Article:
Thomas Fink's HomepageThe book grew out of two journal articles by myself and Yong Mao, in which we introduced a mathematical respresentation of tie knots and proved that, with a conventional necktie, there are exactly 85 possible ways to tie it. Of these, just over a dozen are sufficiently handsome or different from each other to be worn. These include the four traditional knots - the four-in-hand, the Nicky a derivative of the Pratt knot , the half-Windsor and the Windsor - and a number of previously unknown knots. Further details, reviews and sales can be found on and. Wikipedia has a page on the book here. Reviews The Guardian As I recline weekly in velvet smoking jacket and exquisite cravat to dictate The List to my oiled, submissive stenographer, it is often given to me to muse on the science and aesthetics of tie knots.
Best way to tie a bowline knot for sailing with troubleshooting & variations
In topology , knot theory is the study of mathematical knots. While inspired by knots which appear in daily life, such as those in shoelaces and rope, a mathematical knot differs in that the ends are joined together so that it cannot be undone, the simplest knot being a ring or "unknot". In mathematical language, a knot is an embedding of a circle in 3-dimensional Euclidean space , R 3 in topology, a circle isn't bound to the classical geometric concept, but to all of its homeomorphisms. Two mathematical knots are equivalent if one can be transformed into the other via a deformation of R 3 upon itself known as an ambient isotopy ; these transformations correspond to manipulations of a knotted string that do not involve cutting the string or passing the string through itself. Knots can be described in various ways.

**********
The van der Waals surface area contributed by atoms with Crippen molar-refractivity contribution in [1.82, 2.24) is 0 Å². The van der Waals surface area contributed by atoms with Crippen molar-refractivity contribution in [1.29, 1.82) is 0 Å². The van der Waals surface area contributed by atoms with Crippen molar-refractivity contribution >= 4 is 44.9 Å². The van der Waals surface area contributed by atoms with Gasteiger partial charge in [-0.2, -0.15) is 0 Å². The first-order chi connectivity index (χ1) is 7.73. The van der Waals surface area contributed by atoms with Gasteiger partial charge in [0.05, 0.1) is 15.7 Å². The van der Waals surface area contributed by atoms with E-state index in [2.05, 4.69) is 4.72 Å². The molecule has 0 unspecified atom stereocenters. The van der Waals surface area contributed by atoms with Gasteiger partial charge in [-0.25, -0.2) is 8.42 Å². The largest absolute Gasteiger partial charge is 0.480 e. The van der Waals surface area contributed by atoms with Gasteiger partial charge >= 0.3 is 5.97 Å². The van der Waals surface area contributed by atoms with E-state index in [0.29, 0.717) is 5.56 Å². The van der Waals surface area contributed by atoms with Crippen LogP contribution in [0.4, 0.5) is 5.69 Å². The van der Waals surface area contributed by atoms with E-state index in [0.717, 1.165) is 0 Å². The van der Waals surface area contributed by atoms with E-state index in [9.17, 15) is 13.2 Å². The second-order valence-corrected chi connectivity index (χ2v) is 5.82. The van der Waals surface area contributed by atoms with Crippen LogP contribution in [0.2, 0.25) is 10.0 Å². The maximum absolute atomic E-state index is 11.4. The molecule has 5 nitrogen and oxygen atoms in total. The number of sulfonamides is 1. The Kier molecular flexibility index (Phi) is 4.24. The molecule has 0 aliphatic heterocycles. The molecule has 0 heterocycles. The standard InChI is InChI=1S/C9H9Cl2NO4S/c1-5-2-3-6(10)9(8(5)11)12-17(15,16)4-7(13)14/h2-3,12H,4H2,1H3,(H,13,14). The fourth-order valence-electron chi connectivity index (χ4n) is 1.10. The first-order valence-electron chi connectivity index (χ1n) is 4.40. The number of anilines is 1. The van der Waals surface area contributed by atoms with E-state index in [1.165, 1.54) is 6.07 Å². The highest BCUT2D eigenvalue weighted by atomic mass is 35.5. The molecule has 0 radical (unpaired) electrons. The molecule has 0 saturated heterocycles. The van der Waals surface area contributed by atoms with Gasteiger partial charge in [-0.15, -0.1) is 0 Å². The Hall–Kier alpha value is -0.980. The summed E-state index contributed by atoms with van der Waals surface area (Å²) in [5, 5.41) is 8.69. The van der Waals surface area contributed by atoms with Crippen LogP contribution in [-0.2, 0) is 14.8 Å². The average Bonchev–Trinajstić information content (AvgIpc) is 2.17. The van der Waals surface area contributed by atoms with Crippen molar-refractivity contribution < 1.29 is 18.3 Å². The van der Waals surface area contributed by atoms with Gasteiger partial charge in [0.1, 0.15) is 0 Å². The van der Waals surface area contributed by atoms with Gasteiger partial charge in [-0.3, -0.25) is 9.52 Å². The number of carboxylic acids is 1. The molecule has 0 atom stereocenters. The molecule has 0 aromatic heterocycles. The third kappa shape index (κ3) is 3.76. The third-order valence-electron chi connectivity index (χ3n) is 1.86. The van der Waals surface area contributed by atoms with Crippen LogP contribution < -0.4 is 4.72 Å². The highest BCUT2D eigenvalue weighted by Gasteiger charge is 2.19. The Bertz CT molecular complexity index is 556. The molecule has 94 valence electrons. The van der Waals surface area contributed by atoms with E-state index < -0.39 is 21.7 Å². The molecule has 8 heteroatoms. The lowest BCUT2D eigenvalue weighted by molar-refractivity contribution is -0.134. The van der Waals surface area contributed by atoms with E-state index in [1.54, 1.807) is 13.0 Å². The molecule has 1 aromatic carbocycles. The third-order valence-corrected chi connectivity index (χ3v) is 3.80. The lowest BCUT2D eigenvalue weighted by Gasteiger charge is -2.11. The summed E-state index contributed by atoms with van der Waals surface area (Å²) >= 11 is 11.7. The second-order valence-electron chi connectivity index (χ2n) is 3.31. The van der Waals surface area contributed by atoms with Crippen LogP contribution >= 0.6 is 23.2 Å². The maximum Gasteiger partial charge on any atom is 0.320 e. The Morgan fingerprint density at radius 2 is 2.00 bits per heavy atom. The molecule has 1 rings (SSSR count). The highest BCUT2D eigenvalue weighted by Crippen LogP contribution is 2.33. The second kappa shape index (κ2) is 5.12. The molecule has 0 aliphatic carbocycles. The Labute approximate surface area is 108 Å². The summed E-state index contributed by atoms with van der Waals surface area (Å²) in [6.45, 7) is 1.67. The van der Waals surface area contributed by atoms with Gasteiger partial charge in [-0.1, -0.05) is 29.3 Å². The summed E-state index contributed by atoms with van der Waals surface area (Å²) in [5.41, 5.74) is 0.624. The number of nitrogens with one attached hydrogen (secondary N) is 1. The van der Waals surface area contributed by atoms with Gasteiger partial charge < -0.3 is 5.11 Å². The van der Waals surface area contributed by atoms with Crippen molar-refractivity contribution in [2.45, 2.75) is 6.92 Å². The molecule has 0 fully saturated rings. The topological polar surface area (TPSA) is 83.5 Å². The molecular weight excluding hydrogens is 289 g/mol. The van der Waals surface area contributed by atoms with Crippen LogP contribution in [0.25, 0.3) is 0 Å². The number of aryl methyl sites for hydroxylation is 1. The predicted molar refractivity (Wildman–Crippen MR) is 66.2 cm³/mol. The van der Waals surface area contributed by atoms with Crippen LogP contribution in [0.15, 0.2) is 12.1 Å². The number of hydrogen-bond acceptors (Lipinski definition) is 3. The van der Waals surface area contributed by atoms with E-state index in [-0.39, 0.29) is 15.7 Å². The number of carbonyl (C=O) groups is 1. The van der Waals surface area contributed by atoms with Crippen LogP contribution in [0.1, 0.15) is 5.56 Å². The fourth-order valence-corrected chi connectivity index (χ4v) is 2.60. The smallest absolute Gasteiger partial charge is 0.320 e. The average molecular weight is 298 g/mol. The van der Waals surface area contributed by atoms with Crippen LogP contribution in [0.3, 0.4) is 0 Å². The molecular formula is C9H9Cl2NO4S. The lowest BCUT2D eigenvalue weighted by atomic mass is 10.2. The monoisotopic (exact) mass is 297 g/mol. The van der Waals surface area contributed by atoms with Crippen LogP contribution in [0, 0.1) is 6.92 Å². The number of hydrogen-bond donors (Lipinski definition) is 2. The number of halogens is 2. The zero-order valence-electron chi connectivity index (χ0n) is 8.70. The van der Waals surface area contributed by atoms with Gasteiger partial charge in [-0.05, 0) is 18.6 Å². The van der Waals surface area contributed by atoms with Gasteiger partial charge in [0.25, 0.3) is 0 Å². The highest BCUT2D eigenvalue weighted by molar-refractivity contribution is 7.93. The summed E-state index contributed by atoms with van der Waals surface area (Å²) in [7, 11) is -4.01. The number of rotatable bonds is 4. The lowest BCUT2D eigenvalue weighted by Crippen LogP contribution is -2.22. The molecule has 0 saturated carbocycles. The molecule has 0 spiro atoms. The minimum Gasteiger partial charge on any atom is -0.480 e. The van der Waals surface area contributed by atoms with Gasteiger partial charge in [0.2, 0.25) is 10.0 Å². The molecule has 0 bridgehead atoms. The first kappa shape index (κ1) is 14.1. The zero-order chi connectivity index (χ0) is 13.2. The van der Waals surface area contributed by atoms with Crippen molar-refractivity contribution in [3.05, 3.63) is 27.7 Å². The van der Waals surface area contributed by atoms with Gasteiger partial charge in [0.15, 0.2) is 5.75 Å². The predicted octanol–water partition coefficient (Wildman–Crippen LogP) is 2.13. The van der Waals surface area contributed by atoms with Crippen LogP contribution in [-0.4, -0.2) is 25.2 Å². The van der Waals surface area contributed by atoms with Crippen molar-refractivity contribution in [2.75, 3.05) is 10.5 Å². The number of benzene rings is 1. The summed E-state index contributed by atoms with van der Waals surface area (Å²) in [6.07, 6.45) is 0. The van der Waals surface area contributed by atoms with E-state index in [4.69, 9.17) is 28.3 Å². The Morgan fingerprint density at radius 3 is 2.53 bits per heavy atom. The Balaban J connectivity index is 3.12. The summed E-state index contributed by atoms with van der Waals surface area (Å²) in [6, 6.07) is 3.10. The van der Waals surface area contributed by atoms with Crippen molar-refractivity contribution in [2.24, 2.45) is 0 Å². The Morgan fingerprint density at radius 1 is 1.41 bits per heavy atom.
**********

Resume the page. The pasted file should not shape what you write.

The buntline hitch is a knot used for attaching a rope to an object. It is formed by looping the rope or other tying material around an object, then making a clove hitch around the rope's standing part , taking care to tie the two half-hitches that compose of the clove hitch in the direction of the object, rather than away from it. Secure and easily tied, the buntline hitch will jam when subjected to extreme loads. Given the knot's propensity to jam, it is often made in slipped form. Simple and effective, the buntline hitch dates to the age of sail, where it was used to secure buntlines to the foot of the sails    on square-rigged ships. That the buntline hitch was the preferred knot speaks to its security and reliability. It has gained in popularity in recent years due to its performance in slippery modern synthetic lines.
Knot enthusiasts like to say that civilization is held together by knots. It sounds like a wisecrack — but if you take a look around, you may begin to see the truth behind the quip. You could start by scrutinizing your shoes. Glance in the mirror and you may find more knots: the one in your necktie, perhaps, or the one made by the elastic band that is wound around to hold your hair in place. Your hair itself might be plaited into a braid: another knot.